After ten years of medical education, Paul Kalanithi was on the verge of completing his training as a neurosurgeon when he became concerned about his own health. At first he blamed the rigours of residency, but a CT scan soon revealed the worst: cancer in the lungs, spine, and liver. Early in his university career, Kalanithi studied literature, dreaming of a career as a writer, but was driven to medicine by questions about mortality and meaning that he felt could not be answered by literature alone. Suddenly, those questions became urgent and personal, and the only time left to write a book and achieve that dream was now.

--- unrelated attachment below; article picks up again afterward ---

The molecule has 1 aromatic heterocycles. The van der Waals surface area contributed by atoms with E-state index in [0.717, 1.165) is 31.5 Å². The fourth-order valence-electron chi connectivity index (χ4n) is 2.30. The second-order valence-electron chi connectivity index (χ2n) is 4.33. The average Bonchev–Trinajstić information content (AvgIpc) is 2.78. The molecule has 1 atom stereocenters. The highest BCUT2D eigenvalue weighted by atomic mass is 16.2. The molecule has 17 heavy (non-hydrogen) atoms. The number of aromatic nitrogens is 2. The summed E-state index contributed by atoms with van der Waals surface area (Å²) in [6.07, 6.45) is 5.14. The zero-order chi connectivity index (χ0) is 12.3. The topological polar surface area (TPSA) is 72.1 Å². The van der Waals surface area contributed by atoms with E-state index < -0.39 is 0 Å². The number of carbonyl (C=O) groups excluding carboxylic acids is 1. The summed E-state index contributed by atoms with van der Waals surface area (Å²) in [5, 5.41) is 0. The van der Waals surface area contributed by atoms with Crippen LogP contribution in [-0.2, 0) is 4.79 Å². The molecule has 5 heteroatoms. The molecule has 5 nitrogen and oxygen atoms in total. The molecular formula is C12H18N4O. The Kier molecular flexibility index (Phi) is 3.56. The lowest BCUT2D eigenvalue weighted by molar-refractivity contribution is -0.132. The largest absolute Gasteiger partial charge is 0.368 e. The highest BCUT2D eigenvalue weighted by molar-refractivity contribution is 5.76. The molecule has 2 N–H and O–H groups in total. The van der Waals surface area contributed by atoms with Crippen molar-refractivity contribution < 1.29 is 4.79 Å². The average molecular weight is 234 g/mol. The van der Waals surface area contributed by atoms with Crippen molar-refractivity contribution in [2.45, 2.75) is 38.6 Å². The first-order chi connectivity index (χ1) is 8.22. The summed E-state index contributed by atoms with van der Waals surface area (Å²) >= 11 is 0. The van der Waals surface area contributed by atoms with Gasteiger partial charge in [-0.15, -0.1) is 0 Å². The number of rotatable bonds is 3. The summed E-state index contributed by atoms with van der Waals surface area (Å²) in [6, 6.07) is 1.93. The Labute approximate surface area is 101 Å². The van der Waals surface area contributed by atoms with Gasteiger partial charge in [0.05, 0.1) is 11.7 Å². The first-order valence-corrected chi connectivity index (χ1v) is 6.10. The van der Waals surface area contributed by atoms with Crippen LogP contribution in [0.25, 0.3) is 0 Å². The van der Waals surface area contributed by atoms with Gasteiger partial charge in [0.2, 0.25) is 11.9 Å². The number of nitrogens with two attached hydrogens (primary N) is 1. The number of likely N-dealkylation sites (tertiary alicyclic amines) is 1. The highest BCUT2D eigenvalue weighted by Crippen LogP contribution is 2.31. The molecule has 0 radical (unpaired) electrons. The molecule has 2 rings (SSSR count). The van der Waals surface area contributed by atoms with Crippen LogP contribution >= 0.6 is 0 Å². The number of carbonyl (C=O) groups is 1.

This book is one of the best 75 books in the past 75 years and it was just published this year. It will be truly a classic when you consider it’s about a neurosurgeon who discovers he has lung cancer. As the summary on the back of the box says – “One day he was a doctor treating the dying, and the next he was a patient struggling to live.” Only 36 years old Kalanithi had many questions he wanted answers to – “What make life worth living in the face of death? What do you do when the future, no longer a ladder toward your goals in life, flattens out into a perpetual present? What does it mean to have a child, to nurture a new life as another fades away?” Together with his large, loving family Kalanithi discovers the meaning of life. He was a brilliant writer and surgeon and was transformed as he explored literature in pursuit of what is important in life. I admire that he found what he was looking for and reported in a sensitive, matter-of-fact way without sentimentality.